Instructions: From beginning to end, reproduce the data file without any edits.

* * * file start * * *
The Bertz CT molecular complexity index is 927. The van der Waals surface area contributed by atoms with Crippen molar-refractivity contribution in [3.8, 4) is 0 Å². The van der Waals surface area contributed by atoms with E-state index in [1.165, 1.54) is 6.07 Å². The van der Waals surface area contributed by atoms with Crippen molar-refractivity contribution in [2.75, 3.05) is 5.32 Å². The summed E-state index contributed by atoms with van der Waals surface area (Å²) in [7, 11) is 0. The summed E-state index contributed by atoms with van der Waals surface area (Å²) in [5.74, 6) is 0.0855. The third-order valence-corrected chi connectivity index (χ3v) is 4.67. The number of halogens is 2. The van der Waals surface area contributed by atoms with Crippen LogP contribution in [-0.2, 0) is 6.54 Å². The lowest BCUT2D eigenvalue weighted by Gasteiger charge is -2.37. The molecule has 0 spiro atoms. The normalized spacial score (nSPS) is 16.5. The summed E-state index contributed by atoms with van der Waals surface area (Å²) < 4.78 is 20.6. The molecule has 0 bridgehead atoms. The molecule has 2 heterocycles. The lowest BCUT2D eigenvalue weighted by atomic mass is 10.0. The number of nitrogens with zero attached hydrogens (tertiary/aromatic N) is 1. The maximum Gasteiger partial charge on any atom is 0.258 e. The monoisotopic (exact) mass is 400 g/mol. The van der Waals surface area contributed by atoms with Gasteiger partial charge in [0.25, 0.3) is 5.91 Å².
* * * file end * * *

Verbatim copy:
The Bertz CT molecular complexity index is 927. The van der Waals surface area contributed by atoms with Crippen molar-refractivity contribution in [3.8, 4) is 0 Å². The van der Waals surface area contributed by atoms with E-state index in [1.165, 1.54) is 6.07 Å². The van der Waals surface area contributed by atoms with Crippen molar-refractivity contribution in [2.75, 3.05) is 5.32 Å². The summed E-state index contributed by atoms with van der Waals surface area (Å²) in [7, 11) is 0. The summed E-state index contributed by atoms with van der Waals surface area (Å²) in [5.74, 6) is 0.0855. The third-order valence-corrected chi connectivity index (χ3v) is 4.67. The number of halogens is 2. The van der Waals surface area contributed by atoms with Crippen LogP contribution in [-0.2, 0) is 6.54 Å². The lowest BCUT2D eigenvalue weighted by Gasteiger charge is -2.37. The molecule has 0 spiro atoms. The normalized spacial score (nSPS) is 16.5. The summed E-state index contributed by atoms with van der Waals surface area (Å²) < 4.78 is 20.6. The molecule has 0 bridgehead atoms. The molecule has 2 heterocycles. The lowest BCUT2D eigenvalue weighted by atomic mass is 10.0. The number of nitrogens with zero attached hydrogens (tertiary/aromatic N) is 1. The maximum Gasteiger partial charge on any atom is 0.258 e. The monoisotopic (exact) mass is 400 g/mol. The van der Waals surface area contributed by atoms with Gasteiger partial charge in [0.25, 0.3) is 5.91 Å².